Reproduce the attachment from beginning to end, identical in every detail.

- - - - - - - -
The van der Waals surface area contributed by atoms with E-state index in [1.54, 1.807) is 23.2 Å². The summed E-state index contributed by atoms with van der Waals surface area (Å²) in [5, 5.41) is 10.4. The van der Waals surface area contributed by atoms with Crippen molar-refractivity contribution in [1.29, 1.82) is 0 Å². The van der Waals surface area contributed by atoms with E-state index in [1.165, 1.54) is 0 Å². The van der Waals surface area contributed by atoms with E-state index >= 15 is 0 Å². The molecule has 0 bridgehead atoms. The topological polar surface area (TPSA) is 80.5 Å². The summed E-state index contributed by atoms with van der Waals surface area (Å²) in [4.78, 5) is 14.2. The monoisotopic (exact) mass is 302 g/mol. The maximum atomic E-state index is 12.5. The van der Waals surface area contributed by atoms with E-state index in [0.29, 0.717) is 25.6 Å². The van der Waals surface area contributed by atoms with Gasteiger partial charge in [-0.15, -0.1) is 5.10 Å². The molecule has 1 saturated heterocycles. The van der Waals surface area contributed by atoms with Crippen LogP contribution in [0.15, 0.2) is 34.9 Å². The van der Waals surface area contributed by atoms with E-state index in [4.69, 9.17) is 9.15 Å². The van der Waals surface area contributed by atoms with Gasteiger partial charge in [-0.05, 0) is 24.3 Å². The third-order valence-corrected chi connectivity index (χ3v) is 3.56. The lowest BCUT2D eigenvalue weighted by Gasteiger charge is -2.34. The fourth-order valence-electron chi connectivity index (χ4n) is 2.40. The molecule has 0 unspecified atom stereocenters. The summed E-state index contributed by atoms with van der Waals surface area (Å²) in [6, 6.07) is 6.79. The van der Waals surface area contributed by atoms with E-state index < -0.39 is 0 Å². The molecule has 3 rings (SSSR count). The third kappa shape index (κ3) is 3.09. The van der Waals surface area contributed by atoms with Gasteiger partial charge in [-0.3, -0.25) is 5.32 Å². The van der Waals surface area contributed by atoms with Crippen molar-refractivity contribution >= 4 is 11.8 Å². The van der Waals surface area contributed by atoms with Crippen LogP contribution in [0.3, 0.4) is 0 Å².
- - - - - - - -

The van der Waals surface area contributed by atoms with E-state index in [1.54, 1.807) is 23.2 Å². The summed E-state index contributed by atoms with van der Waals surface area (Å²) in [5, 5.41) is 10.4. The van der Waals surface area contributed by atoms with Crippen molar-refractivity contribution in [1.29, 1.82) is 0 Å². The van der Waals surface area contributed by atoms with E-state index in [1.165, 1.54) is 0 Å². The van der Waals surface area contributed by atoms with E-state index >= 15 is 0 Å². The molecule has 0 bridgehead atoms. The topological polar surface area (TPSA) is 80.5 Å². The summed E-state index contributed by atoms with van der Waals surface area (Å²) in [4.78, 5) is 14.2. The monoisotopic (exact) mass is 302 g/mol. The maximum atomic E-state index is 12.5. The van der Waals surface area contributed by atoms with E-state index in [0.29, 0.717) is 25.6 Å². The van der Waals surface area contributed by atoms with Gasteiger partial charge in [-0.15, -0.1) is 5.10 Å². The molecule has 1 saturated heterocycles. The van der Waals surface area contributed by atoms with Crippen LogP contribution in [0.15, 0.2) is 34.9 Å². The van der Waals surface area contributed by atoms with E-state index in [4.69, 9.17) is 9.15 Å². The van der Waals surface area contributed by atoms with Gasteiger partial charge in [-0.05, 0) is 24.3 Å². The third-order valence-corrected chi connectivity index (χ3v) is 3.56. The lowest BCUT2D eigenvalue weighted by Gasteiger charge is -2.34. The fourth-order valence-electron chi connectivity index (χ4n) is 2.40. The molecule has 0 unspecified atom stereocenters. The summed E-state index contributed by atoms with van der Waals surface area (Å²) in [6, 6.07) is 6.79. The van der Waals surface area contributed by atoms with E-state index < -0.39 is 0 Å². The molecule has 3 rings (SSSR count). The third kappa shape index (κ3) is 3.09. The van der Waals surface area contributed by atoms with Gasteiger partial charge in [-0.3, -0.25) is 5.32 Å². The van der Waals surface area contributed by atoms with Crippen molar-refractivity contribution >= 4 is 11.8 Å². The van der Waals surface area contributed by atoms with Crippen LogP contribution in [0.3, 0.4) is 0 Å².